Mission and God
Mission begins and ends with God. It derives from the very nature of God. God’s life is a dynamic, creative and eternal movement of self–giving love. As Christians we believe that this boundless life and perfect love can be most clearly seen in the life, death and resurrection of Jesus of Nazareth. As the Anglican Communion document Generous Love puts it: “He [Jesus Christ] opens for us the way to the Father and we wish others to walk that way with us; he teaches us the truth which sets us free, and we wish to commend that truth to others; he shares with us his risen life, and we wish to communicate that life to others.”
Mission and the Church
It has been said that the church exists by mission as fire does by burning. Mission was commanded by Jesus himself and he assured his followers that the Holy Spirit would equip them for this task. According to the Fourth Gospel account of his first resurrection appearance to the disciples, Jesus said, “As the Father sent me, so I send you”. When he had said this, he breathed on them and said, “Receive the Holy Spirit”. (John 20:21b–22.) Thus inspired, the Church expanded hugely during the first Christian millennium, as far as Norway and Ethiopia, Ireland and China. From our own country, Irish monastic missions to continental Europe were particularly effective in the 6th and 7th centuries. However it was not until the 16th century that intercontinental missionary activity took off, with Roman Catholic missions to Central and South America, Africa and Asia. Then, in the 18th century the newly confident Protestant churches began seriously to engage in mission, in the South Pacific, India and Africa, with a further intensification of activity in the early 20th century, when the vision was to Christianise the world in one generation. The missionaries frequently went out in the wake of the European traders and colonising powers, and that awkward relationship has only recently begun to be transcended, making the former mission territories truly independent. Indeed the majority of Christians now live in Africa, Asia, Latin America, or the Pacific region.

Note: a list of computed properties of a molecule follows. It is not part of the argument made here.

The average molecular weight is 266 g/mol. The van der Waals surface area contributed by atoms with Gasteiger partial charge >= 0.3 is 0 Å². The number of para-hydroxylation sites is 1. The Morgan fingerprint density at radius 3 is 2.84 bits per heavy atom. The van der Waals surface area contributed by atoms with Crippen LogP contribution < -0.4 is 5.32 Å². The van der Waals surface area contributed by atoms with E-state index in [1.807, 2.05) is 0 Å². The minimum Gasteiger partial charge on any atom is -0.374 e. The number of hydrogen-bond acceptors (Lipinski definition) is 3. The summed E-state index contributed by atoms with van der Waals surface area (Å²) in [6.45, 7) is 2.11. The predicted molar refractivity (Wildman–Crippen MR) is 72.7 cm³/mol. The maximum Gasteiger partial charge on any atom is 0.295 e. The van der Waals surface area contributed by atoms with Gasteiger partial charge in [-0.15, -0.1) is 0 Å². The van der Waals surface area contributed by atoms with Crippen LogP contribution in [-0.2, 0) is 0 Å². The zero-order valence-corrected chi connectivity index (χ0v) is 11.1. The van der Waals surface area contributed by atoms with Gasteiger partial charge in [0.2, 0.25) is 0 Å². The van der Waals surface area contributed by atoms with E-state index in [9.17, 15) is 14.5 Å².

Mission and Motivation
It is important to recognise the missionary emphasis in the New Testament, from Jesus’ sending out his disciples two by two to teach and heal (Luke 10) to his post– resurrection command recorded in the Gospel according to Matthew, known as the Great Commission (Matt 28:18–20).
Jesus came and said to the disciples, “All authority in heaven and on earth has been given to me. Go therefore and make disciples of all nations, baptising them in the name of the Father and of the Son and of the Holy Spirit, and teaching them to obey everything that I have commanded you. And remember, I am with you always, to the end of the age”.
This Great Commission has been a powerful stimulus to Christians, and still today provides enormous inspiration. These words of Jesus fall into three parts: a statement, a command, and a promise.